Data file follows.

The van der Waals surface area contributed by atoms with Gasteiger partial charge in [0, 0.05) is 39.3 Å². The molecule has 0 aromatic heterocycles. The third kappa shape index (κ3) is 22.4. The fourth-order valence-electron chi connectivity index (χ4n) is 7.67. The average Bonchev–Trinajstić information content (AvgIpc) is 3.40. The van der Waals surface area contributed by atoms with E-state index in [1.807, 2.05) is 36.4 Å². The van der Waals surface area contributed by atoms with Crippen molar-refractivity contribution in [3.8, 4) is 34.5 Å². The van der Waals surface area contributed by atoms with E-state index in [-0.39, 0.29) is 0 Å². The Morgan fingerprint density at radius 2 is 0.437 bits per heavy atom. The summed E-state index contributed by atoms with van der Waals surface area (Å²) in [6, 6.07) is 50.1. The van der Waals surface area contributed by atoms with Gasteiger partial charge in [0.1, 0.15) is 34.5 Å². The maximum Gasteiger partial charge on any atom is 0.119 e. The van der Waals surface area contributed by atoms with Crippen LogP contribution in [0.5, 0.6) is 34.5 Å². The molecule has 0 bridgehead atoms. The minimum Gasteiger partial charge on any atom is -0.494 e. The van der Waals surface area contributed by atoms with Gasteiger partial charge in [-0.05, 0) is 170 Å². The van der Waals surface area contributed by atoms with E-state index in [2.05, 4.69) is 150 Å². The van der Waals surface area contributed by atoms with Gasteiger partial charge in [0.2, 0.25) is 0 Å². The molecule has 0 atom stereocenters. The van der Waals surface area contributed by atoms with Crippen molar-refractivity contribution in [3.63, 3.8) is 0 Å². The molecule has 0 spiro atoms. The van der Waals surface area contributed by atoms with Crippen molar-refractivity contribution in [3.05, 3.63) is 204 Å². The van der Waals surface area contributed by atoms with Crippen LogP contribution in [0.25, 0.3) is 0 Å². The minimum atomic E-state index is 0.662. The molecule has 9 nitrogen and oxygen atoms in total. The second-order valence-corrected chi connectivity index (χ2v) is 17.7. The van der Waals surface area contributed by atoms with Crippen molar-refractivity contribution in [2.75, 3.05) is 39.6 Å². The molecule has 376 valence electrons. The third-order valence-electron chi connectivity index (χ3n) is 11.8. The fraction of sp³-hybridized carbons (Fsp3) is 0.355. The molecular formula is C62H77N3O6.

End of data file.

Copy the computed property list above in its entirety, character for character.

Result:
The van der Waals surface area contributed by atoms with Gasteiger partial charge in [0, 0.05) is 39.3 Å². The molecule has 0 aromatic heterocycles. The third kappa shape index (κ3) is 22.4. The fourth-order valence-electron chi connectivity index (χ4n) is 7.67. The average Bonchev–Trinajstić information content (AvgIpc) is 3.40. The van der Waals surface area contributed by atoms with E-state index in [1.807, 2.05) is 36.4 Å². The van der Waals surface area contributed by atoms with Crippen molar-refractivity contribution in [3.8, 4) is 34.5 Å². The van der Waals surface area contributed by atoms with E-state index in [-0.39, 0.29) is 0 Å². The Morgan fingerprint density at radius 2 is 0.437 bits per heavy atom. The summed E-state index contributed by atoms with van der Waals surface area (Å²) in [6, 6.07) is 50.1. The van der Waals surface area contributed by atoms with Gasteiger partial charge in [0.1, 0.15) is 34.5 Å². The maximum Gasteiger partial charge on any atom is 0.119 e. The van der Waals surface area contributed by atoms with Crippen LogP contribution in [0.5, 0.6) is 34.5 Å². The molecule has 0 bridgehead atoms. The minimum Gasteiger partial charge on any atom is -0.494 e. The van der Waals surface area contributed by atoms with Gasteiger partial charge in [-0.05, 0) is 170 Å². The van der Waals surface area contributed by atoms with E-state index in [2.05, 4.69) is 150 Å². The van der Waals surface area contributed by atoms with Gasteiger partial charge in [0.2, 0.25) is 0 Å². The molecule has 0 atom stereocenters. The van der Waals surface area contributed by atoms with Crippen molar-refractivity contribution in [3.63, 3.8) is 0 Å². The molecule has 0 spiro atoms. The van der Waals surface area contributed by atoms with Crippen molar-refractivity contribution in [3.05, 3.63) is 204 Å². The van der Waals surface area contributed by atoms with Crippen LogP contribution in [0.25, 0.3) is 0 Å². The minimum atomic E-state index is 0.662. The molecule has 9 nitrogen and oxygen atoms in total. The second-order valence-corrected chi connectivity index (χ2v) is 17.7. The van der Waals surface area contributed by atoms with Crippen molar-refractivity contribution in [2.75, 3.05) is 39.6 Å². The molecule has 376 valence electrons. The third-order valence-electron chi connectivity index (χ3n) is 11.8. The fraction of sp³-hybridized carbons (Fsp3) is 0.355. The molecular formula is C62H77N3O6.